(Bristowe, 1927, p. 126)[48]

Ancestor Worship

Ancestor worship was, and still is, the staple of ancient pagan religion, and functions as the foundation of
their god and goddess worship. The next, natural question which may arise might be: could the famous
pagan ancestors that were, indeed, turned into gods be the same as the famous ancestors of early
Genesis (i.e. Adam, Eve, Abel, Cain, etc.)? We will see that, over time, the worship of the original Genesis
characters probably
did morph its way into a sophisticated form of ancestor worship – at least as far as
paganism is concerned; and, thanks to Cain, they were turned into the first polytheistic “gods.”[49]
For the sake of understanding, let’s try to proceed with the assumption that the following pagan gods and
goddess to be detailed were the ancient matriarchs and patriarchs of Genesis. By looking at the details of
these gods, while maintaining this mindset, we should easily be able to piece together some solid simil-
arities! At least, the probability will come to mind that there has to be something to it all.
The more we read, the more things will come to light. If we take on the assumption these pagan gods
could very well be Biblical characters, we’ll get a grasp at how the real story probably went. As well, we’ll
see how Cain was given the credit for elevating those close to him into “gods.” This included Adam, his
mother Eve, and none other than his probable father - the Serpent of the Garden of Eden! Let’s continue
with a number of the most popular gods of ancient Babylonia, and compare them to early Biblical
personalities. We need to start at the very beginning, because:

                                                The first couple advances to the forefront of gods…
                                                                             (Johnson, 2004, p. 11)[50]
A Confusing Mythology of Old?

If we look at most of the pagan or secular-leaning mythologies of today, most seem to be a conglomerate of
unrelated, insensible accounts. These scattered piece works of gods and goddesses often appear to be
strewn together in any old way. Most see our modern mythology books as a collection of discombobulated,
spotted information, at best: god “A” mates with goddess “B”; god “C” kills goddess “D”; god “E” eats his
own children, etc. Why is it this way? In this website, we will try to put much of it together, and explain it in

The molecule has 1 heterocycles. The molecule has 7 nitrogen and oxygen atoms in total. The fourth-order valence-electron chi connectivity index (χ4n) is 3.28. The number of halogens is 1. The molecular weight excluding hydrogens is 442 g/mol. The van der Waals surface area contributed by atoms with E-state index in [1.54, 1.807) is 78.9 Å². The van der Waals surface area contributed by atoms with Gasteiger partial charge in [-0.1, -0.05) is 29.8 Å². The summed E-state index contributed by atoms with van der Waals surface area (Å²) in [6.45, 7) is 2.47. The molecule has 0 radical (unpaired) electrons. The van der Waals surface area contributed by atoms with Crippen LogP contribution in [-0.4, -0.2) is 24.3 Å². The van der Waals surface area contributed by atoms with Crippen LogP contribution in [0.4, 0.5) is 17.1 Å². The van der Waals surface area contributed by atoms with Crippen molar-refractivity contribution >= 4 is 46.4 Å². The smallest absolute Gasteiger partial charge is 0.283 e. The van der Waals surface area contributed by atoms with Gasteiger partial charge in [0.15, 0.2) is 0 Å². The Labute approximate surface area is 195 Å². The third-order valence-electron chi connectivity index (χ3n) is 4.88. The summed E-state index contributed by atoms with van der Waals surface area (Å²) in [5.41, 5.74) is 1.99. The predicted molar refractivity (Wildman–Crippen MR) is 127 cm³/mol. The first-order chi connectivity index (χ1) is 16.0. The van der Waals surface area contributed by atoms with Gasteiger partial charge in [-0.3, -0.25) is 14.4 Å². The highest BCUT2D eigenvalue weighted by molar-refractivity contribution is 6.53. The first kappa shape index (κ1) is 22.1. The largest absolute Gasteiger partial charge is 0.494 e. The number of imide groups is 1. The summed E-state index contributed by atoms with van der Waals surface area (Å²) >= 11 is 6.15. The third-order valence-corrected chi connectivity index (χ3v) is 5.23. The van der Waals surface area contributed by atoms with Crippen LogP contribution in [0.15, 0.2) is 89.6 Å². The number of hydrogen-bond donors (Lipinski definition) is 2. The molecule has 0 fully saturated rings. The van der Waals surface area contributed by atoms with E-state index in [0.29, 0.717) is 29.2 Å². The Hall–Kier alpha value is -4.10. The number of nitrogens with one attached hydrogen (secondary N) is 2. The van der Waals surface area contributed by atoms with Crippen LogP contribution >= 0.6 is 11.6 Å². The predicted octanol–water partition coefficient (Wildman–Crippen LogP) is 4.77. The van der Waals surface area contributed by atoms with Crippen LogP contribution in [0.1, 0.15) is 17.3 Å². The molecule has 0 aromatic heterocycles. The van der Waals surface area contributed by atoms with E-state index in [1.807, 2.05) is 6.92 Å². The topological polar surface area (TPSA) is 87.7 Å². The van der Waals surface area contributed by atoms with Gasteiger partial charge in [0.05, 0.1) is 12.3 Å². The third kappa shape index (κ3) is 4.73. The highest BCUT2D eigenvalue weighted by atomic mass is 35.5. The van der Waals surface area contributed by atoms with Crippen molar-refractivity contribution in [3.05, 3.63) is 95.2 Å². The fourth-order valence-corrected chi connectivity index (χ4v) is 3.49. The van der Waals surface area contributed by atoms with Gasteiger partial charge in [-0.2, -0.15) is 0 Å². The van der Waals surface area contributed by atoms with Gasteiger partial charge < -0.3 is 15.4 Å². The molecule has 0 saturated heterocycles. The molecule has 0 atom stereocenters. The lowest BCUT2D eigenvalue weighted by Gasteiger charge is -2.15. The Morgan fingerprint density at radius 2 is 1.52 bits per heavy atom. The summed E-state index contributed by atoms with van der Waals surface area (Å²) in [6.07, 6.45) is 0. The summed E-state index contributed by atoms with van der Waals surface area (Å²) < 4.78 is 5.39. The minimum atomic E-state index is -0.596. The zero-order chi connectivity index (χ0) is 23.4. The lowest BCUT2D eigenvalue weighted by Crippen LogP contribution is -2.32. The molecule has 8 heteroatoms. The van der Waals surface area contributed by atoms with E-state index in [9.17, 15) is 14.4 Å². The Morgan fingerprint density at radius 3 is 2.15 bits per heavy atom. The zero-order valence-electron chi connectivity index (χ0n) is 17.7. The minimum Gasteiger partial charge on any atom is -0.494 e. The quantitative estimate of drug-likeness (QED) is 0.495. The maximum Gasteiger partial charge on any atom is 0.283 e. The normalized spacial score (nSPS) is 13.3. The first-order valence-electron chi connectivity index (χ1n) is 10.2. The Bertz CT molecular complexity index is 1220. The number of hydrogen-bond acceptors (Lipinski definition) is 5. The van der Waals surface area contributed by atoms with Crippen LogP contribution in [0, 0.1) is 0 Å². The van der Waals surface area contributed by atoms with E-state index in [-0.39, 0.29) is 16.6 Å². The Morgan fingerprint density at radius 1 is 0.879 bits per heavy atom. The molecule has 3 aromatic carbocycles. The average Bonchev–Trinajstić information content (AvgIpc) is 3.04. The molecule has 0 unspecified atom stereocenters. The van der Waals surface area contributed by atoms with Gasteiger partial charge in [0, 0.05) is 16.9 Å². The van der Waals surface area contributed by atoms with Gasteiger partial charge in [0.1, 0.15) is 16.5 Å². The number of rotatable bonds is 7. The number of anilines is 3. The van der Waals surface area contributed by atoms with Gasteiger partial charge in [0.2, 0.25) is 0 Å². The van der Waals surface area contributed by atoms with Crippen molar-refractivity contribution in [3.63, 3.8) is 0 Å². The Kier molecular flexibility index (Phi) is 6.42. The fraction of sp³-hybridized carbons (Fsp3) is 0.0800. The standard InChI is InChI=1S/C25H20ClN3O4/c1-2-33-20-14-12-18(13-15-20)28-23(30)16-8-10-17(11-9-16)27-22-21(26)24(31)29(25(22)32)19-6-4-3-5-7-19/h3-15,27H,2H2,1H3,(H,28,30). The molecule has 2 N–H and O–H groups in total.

such a way so that the reader can actually make sense of some of it; also, to show how much of it might
actually relate to the Bible! Even if these two sides (the pagan and the Biblical) might take the reader
towards an opposite moral or religious direction, that doesn’t mean they both didn’t come from the same
source!

…the knowledge imparted to man in the beginning has come down in two streams, on one hand through
the Hebrews, and on the other through the Babylonians.
                             (Bristowe, 1927, p. 20)[16]

Those who insist on saying “all religions are the same” are most probably correct… almost. There are still
others who say, “the faiths of the world all point towards God; it’s just a God in many different forms."
Again, they are probably correct… almost. It seems that most religious theologies do point towards one
god, but, as we’ll see, it’s not the God of the Bible. When we look at what the Bible really has to say and
compare it to what the rest of the many pagan-influenced beliefs really have to say, we will see how the
morality which stems from the Bible is in a class all by itself. How, then, did paganism spread so easily -
one might ask? Who was responsible for so much of its development? We will see now; the cat is now
“out of the bag.”
Yes, it was the
Cain of Genesis who was probably responsible for building a number of ancient Babylonian
cities, as well as ruling over them. Cain did a lot to spread the ancient religious beliefs of paganism to
others around him. He helped to develop polytheism in the pre-flood world, and bring these new ideals to
the masses. There were two “ways,” or “cultures,” which began to take hold after the Fall of Adam: one
stemmed from the people who followed the ways of God (via Adam); the other the people who followed
the “ways” of Cain:[17]

Two of the most recent writers upon the Babylonian inscriptions unintentionally support Professor Kittel's
opinion that the Genesis stories came down in ‘two streams,’ and also my theory that one stream came
down through the descendants of Seth (via Adam) and the other through Cain in Babylonia (via the
Serpent).
                                                                         (Bristowe, 1927, p. 14)[18]

If so many people began to adopt the pagan “ways” of Cain, it leads one to wonder: why did so many
people easily turn away from the God of the Bible? Was Adam that hard of a leader to work under? Again,
we know Cain was the “son of perdition,” and we know who Cain’s real father probably was:
the Serpent.
This Serpent was against Adam, God, and the Bible from the beginning. God stated that there would be
enmity between the seeds of Adam and seeds of the Serpent! Cain was not only the Serpent’s son, but, as
we’ll see, he became his partner! The Serpent had many followers, even had descendants, by the time of
Cain’s death. A vast majority of them began to follow the “ways of Cain;” that’s why there was so much
dissention against Adam, and the ways of God, early on.
We mustn’t forget the motivations behind most of these ancient pagan writers: most of the “meat” behind
their works actually came from the inspirations of fallen, terrestrial angels, of Cain, and, of course, the
Serpent himself. Similar to those who follow the Bible, it’s pretty obvious those who wrote with a pagan
slant probably wanted to promote their writings with their own best interests in mind.